To Renee Geyer, U.S Is the R&B; Singer’s Land of Opportunity
There’s a daydream some people entertain when they reach the middle of life: Wouldn’t it be nice to make a change, a fresh start, yet do it in such a way that all your hard-won experience still applies?
Renee Geyer has a chance to do exactly that.
Starting in her teens, Geyer carved out a career in her native Australia singing soul and funk music. With 14 albums dating back to 1972, she became a well-known figure on the Australian music scene. Three of her albums were released in the United States, but Geyer didn’t tour here and her work went almost unnoticed.
Two years ago, Geyer moved to this country to make a new start--but without changing her dusky, full-throated singing style. Now she is emerging as one of the two singers fronting Easy Pieces, a new pop-R&B; band that also includes smooth-voiced singer Hamish Stuart and drummer Steve Ferrone, both veterans of the Average White Band, the Scottish funk group that had a string of hits in the mid-'70s. Geyer’s Australian track record helped her win a place in the band, but to American audiences she will be a newcomer.
With Stuart in England helping Paul McCartney record an album, and Ferrone on the road in Eric Clapton’s touring band, Geyer said, it will be a couple of months before Easy Pieces starts playing live shows to push its just-released debut album.
To stay busy, Geyer has gotten together a band of Los Angeles musicians just for the sake of getting on stage and having some fun singing old soul hits. Geyer said her show Saturday night at Club Postnuclear in Laguna Beach will be only her third headlining performance in the United States.
“I have the chance to clean the slate and start again. It’s like being born again,” Geyer, 35, said this week in a phone interview from her home in West Hollywood. “A lot of Australians say to me, ‘Renee, you were so big in Australia. Isn’t it weird that nobody knows you? Isn’t that going backward?’ ”
But Geyer sees her move to America as a long-delayed step forward, as well as a chance to apply some lessons she says she had to learn the hard way during her Australian career--such as the importance of maintaining good relations with her record company and the media.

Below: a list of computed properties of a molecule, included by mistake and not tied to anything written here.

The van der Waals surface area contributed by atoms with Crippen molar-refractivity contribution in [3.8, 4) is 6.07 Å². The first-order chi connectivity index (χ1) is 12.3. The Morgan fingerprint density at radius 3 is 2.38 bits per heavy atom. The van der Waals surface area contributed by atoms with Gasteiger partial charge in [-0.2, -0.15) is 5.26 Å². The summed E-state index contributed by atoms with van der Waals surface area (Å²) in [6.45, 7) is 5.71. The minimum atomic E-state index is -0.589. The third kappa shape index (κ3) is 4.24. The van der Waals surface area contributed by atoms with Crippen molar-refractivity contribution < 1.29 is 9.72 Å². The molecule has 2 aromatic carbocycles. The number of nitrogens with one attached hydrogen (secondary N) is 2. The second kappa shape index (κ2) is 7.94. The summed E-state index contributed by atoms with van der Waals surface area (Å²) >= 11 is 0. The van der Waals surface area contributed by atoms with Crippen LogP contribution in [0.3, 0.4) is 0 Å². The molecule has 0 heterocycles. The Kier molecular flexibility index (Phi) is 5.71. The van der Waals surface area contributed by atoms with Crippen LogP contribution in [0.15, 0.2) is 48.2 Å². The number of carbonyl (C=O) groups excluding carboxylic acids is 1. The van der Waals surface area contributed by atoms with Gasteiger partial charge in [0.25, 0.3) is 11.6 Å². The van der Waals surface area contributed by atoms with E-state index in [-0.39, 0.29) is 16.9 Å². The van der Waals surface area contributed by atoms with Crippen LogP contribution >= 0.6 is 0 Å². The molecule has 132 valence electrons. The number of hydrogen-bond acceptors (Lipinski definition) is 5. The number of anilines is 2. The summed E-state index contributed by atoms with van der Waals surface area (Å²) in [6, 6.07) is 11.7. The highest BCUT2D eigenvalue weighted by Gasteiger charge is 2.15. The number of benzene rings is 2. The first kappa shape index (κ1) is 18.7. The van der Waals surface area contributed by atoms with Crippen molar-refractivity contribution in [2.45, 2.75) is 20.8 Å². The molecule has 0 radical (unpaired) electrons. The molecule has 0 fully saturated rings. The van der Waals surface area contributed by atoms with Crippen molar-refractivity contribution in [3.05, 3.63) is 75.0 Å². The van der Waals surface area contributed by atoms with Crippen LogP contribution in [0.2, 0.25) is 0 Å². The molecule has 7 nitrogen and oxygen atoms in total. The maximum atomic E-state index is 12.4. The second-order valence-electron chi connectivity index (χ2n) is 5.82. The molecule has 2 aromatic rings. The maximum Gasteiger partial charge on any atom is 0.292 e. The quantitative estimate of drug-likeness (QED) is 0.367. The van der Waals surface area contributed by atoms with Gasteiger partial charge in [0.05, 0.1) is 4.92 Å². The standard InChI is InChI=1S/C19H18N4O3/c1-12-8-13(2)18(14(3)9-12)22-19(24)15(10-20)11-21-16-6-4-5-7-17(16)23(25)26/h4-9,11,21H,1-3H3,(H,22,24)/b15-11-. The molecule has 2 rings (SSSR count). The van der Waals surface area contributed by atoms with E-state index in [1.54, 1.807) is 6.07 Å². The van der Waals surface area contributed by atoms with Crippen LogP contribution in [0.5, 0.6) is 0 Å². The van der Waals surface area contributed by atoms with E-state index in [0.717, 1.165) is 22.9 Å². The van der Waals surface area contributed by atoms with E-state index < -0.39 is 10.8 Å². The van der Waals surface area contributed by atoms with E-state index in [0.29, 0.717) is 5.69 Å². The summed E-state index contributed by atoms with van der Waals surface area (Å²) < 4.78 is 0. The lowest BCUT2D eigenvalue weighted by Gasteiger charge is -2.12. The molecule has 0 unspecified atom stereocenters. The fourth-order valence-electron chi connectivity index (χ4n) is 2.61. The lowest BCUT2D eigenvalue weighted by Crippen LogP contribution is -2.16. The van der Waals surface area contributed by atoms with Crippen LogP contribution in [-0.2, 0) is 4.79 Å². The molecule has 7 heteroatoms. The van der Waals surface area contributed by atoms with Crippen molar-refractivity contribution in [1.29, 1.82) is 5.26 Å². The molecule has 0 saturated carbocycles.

Australia wasn’t the likeliest platform for an R&B; career, and Geyer didn’t come from the likeliest background for a hard-edged soul wailer.
“Someone played me an Aretha Franklin album when I was very young, and that changed my life,” Geyer said. “I knew I didn’t want to do anything else.”
So Geyer became, as she puts it, “a Hungarian Jew from Down Under who sings more like a black person.” It wasn’t exactly what her parents, who ran a kosher catering business in Sydney, had in mind. “They thought I’d get over it like the flu or something. I never did. I think they’d still like me to get a real job and get married and have kids.”
In Australia, Geyer said, she was tagged as an uninhibited performer with a temperamental streak when it came to the non-performing aspects of the music business. “I used to be called ‘Raunchy Renee’ in Australia. It’s not what I would have envisioned for myself. It just happened.”
Geyer said she moved to the United States for a time in the late ‘70s. “I was just starting to get comfortable, and then one of the records I’d done went to No. 1 in Australia, and I was out of here on the next plane” to capitalize on its success.
In 1986, having just lost her recording contract, Geyer decided that if she was going to go through the effort of making a new start, she might as well do it where the opportunity for an R&B; singer was greatest.
“I did one last tour, took all the money from that, and came over here.” After a year in New York City that included work as a backup singer for Joe Cocker, Geyer moved to Los Angeles to join Easy Pieces. She also has sung backup vocals on Sting’s “We’ll Be Together” and on Toni Childs’ album “Union.”
John McClain, head of urban music for A&M; Records, was the matchmaker who put Geyer’s name forward last year when Hamish Stuart was forming Easy Pieces.
McClain “has always had faith in me as an artist, and he always said, ‘You should be here (in America),’ ” Geyer said. “I called him and he said, ‘Are you really here? Do you really mean it this time?’
“I said, ‘I’m really here. This is my shot.’ ”